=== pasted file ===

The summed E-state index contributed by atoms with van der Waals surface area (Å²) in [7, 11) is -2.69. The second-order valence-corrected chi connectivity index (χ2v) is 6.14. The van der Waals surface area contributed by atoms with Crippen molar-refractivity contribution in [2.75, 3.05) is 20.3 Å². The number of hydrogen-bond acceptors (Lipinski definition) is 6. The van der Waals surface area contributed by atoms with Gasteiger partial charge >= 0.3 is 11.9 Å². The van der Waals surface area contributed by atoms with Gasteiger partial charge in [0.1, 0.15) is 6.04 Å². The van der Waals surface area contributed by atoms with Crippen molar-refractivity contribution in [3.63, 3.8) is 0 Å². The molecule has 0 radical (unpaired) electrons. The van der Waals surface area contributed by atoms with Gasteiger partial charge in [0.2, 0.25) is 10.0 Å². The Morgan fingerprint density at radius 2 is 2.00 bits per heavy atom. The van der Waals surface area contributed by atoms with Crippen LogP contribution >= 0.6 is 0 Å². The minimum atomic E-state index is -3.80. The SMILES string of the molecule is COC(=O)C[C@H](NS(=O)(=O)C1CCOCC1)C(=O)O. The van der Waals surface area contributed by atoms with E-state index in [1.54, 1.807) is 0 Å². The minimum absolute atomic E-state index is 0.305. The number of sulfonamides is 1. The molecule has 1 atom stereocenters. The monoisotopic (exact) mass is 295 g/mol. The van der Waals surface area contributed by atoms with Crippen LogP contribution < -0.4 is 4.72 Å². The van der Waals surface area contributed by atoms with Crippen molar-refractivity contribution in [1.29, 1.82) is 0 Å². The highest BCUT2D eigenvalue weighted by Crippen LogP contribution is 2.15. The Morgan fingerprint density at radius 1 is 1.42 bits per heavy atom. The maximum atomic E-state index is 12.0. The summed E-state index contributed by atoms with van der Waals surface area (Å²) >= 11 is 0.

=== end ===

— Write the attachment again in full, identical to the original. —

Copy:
The summed E-state index contributed by atoms with van der Waals surface area (Å²) in [7, 11) is -2.69. The second-order valence-corrected chi connectivity index (χ2v) is 6.14. The van der Waals surface area contributed by atoms with Crippen molar-refractivity contribution in [2.75, 3.05) is 20.3 Å². The number of hydrogen-bond acceptors (Lipinski definition) is 6. The van der Waals surface area contributed by atoms with Gasteiger partial charge >= 0.3 is 11.9 Å². The van der Waals surface area contributed by atoms with Gasteiger partial charge in [0.1, 0.15) is 6.04 Å². The van der Waals surface area contributed by atoms with Crippen molar-refractivity contribution in [3.63, 3.8) is 0 Å². The molecule has 0 radical (unpaired) electrons. The van der Waals surface area contributed by atoms with Gasteiger partial charge in [0.2, 0.25) is 10.0 Å². The Morgan fingerprint density at radius 2 is 2.00 bits per heavy atom. The van der Waals surface area contributed by atoms with Crippen LogP contribution >= 0.6 is 0 Å². The minimum atomic E-state index is -3.80. The SMILES string of the molecule is COC(=O)C[C@H](NS(=O)(=O)C1CCOCC1)C(=O)O. The van der Waals surface area contributed by atoms with E-state index in [1.54, 1.807) is 0 Å². The minimum absolute atomic E-state index is 0.305. The number of sulfonamides is 1. The molecule has 1 atom stereocenters. The monoisotopic (exact) mass is 295 g/mol. The van der Waals surface area contributed by atoms with Crippen LogP contribution < -0.4 is 4.72 Å². The van der Waals surface area contributed by atoms with Crippen molar-refractivity contribution in [1.29, 1.82) is 0 Å². The highest BCUT2D eigenvalue weighted by Crippen LogP contribution is 2.15. The Morgan fingerprint density at radius 1 is 1.42 bits per heavy atom. The maximum atomic E-state index is 12.0. The summed E-state index contributed by atoms with van der Waals surface area (Å²) >= 11 is 0.